CONTROVERSIAL DEAL RELEASES RECORDINGS FROM SOVIET ARCHIVES
MOSCOW — Three years ago, American producer Tristan Del signed a controversial contract with Russian authorities to bring recordings from Soviet archives to the West. On Monday, Mr. Del said the project is finally bearing its first fruit: a previously unreleased recording of a 1949 Paul Robeson concert in Moscow.
For the Russian-born Del, who now lives in Los Angeles, that means the end of a bitter battle for the more than 2 million recordings, which had been virtually locked up in the archives for decades. The archives include Dmitri Shostakovich playing his own compositions and Van Cliburn's winning performance at the Tchaikovsky Competition in 1958.
''We've been hounded by everyone. We've been called everything,'' Del told a news conference. But now, he said, ''All the negative is behind.''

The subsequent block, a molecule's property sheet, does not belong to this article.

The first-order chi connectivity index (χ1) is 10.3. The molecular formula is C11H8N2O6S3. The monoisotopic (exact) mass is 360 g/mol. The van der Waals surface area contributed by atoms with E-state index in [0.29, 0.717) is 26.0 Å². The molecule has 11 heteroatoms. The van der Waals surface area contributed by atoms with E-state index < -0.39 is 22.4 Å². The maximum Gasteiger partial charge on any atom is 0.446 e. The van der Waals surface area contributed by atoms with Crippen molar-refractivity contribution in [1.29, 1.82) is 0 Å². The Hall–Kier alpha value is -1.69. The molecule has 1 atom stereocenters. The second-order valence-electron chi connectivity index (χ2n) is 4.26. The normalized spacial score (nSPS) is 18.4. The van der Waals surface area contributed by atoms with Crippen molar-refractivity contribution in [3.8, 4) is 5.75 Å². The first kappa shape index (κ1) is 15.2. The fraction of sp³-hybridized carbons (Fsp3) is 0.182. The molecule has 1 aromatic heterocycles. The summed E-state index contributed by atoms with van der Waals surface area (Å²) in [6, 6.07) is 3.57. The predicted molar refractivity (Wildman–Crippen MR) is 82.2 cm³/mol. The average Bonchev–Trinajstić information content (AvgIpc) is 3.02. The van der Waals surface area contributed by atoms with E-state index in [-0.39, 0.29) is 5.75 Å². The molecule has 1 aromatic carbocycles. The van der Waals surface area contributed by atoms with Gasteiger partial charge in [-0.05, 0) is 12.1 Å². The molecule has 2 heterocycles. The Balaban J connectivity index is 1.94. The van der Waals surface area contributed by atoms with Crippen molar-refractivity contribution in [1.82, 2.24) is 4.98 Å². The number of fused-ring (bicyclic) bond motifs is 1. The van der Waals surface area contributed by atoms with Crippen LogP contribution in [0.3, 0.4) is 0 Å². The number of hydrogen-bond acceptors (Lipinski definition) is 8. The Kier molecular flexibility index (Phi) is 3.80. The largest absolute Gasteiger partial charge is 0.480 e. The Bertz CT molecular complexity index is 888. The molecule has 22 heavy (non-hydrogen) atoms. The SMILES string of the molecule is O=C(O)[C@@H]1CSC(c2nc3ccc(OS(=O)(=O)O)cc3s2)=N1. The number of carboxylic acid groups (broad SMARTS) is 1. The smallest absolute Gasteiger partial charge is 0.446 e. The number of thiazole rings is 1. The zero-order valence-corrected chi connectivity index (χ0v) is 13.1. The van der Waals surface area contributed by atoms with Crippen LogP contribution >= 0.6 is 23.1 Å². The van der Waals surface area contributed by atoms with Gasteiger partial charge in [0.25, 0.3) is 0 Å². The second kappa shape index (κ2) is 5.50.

But the fight is far from over for many Russians, including Culture Minister Yevgeny Sidorov, who consider the contract a selling out of Russian culture. They worry that the recordings will disappear into foreign markets, inaccessible to Russian listeners.
Del holds that he is contributing to Russian culture by sharing the recordings with the world, under the label ''Forbidden Treasures of the Empire.''
Only a handful of the archives' recordings were previously released in the West, and most have not been released in the former Soviet Union.
Many performers have supported the deal, largely because it allows them a shot at Western-size royalties.
''The money paid to Soviet artists was almost nothing,'' says Bolshoi Opera diva Irina Arkhipova. ''And we never saw any of the money from a recording sold abroad.''
The restored Robeson CD will be released this month by Fenix Entertainment in the United States and Europe. It will not be for sale in Russia because of concerns of counterfeit merchandise.
The black American folk singer was greatly admired in the Soviet Union, where he championed Jewish causes against the anti-Semitism of the Stalin regime. The CD includes songs in seven different languages, including Russian and Yiddish.